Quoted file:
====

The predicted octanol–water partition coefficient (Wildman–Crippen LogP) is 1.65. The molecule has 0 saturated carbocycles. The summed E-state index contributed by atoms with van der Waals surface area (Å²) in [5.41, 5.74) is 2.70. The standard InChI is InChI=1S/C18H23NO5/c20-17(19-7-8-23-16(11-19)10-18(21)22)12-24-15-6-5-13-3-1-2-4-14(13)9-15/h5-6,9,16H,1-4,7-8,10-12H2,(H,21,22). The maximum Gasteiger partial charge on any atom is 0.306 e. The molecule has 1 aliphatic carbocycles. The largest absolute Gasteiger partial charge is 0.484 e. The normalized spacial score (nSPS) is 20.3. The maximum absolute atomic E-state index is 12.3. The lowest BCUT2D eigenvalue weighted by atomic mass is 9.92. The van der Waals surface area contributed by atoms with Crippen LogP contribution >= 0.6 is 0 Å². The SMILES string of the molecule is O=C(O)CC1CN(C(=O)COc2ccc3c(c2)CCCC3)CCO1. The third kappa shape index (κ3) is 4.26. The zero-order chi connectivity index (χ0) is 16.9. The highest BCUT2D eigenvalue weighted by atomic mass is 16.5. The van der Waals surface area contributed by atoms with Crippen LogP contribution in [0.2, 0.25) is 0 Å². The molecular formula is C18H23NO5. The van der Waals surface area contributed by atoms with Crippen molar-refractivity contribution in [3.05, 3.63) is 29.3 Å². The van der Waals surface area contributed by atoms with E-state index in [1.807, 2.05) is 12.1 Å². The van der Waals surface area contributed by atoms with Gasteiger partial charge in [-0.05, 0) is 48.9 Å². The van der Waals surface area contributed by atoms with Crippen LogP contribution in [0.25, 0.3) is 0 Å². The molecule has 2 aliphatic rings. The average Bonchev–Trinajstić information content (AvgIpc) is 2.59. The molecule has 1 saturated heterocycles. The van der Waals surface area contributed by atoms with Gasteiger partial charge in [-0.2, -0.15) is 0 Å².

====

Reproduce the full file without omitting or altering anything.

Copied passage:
The predicted octanol–water partition coefficient (Wildman–Crippen LogP) is 1.65. The molecule has 0 saturated carbocycles. The summed E-state index contributed by atoms with van der Waals surface area (Å²) in [5.41, 5.74) is 2.70. The standard InChI is InChI=1S/C18H23NO5/c20-17(19-7-8-23-16(11-19)10-18(21)22)12-24-15-6-5-13-3-1-2-4-14(13)9-15/h5-6,9,16H,1-4,7-8,10-12H2,(H,21,22). The maximum Gasteiger partial charge on any atom is 0.306 e. The molecule has 1 aliphatic carbocycles. The largest absolute Gasteiger partial charge is 0.484 e. The normalized spacial score (nSPS) is 20.3. The maximum absolute atomic E-state index is 12.3. The lowest BCUT2D eigenvalue weighted by atomic mass is 9.92. The van der Waals surface area contributed by atoms with Crippen LogP contribution >= 0.6 is 0 Å². The SMILES string of the molecule is O=C(O)CC1CN(C(=O)COc2ccc3c(c2)CCCC3)CCO1. The third kappa shape index (κ3) is 4.26. The zero-order chi connectivity index (χ0) is 16.9. The highest BCUT2D eigenvalue weighted by atomic mass is 16.5. The van der Waals surface area contributed by atoms with Crippen LogP contribution in [0.2, 0.25) is 0 Å². The molecular formula is C18H23NO5. The van der Waals surface area contributed by atoms with Crippen molar-refractivity contribution in [3.05, 3.63) is 29.3 Å². The van der Waals surface area contributed by atoms with E-state index in [1.807, 2.05) is 12.1 Å². The van der Waals surface area contributed by atoms with Gasteiger partial charge in [-0.05, 0) is 48.9 Å². The van der Waals surface area contributed by atoms with Crippen LogP contribution in [0.25, 0.3) is 0 Å². The molecule has 2 aliphatic rings. The average Bonchev–Trinajstić information content (AvgIpc) is 2.59. The molecule has 1 saturated heterocycles. The van der Waals surface area contributed by atoms with Gasteiger partial charge in [-0.2, -0.15) is 0 Å².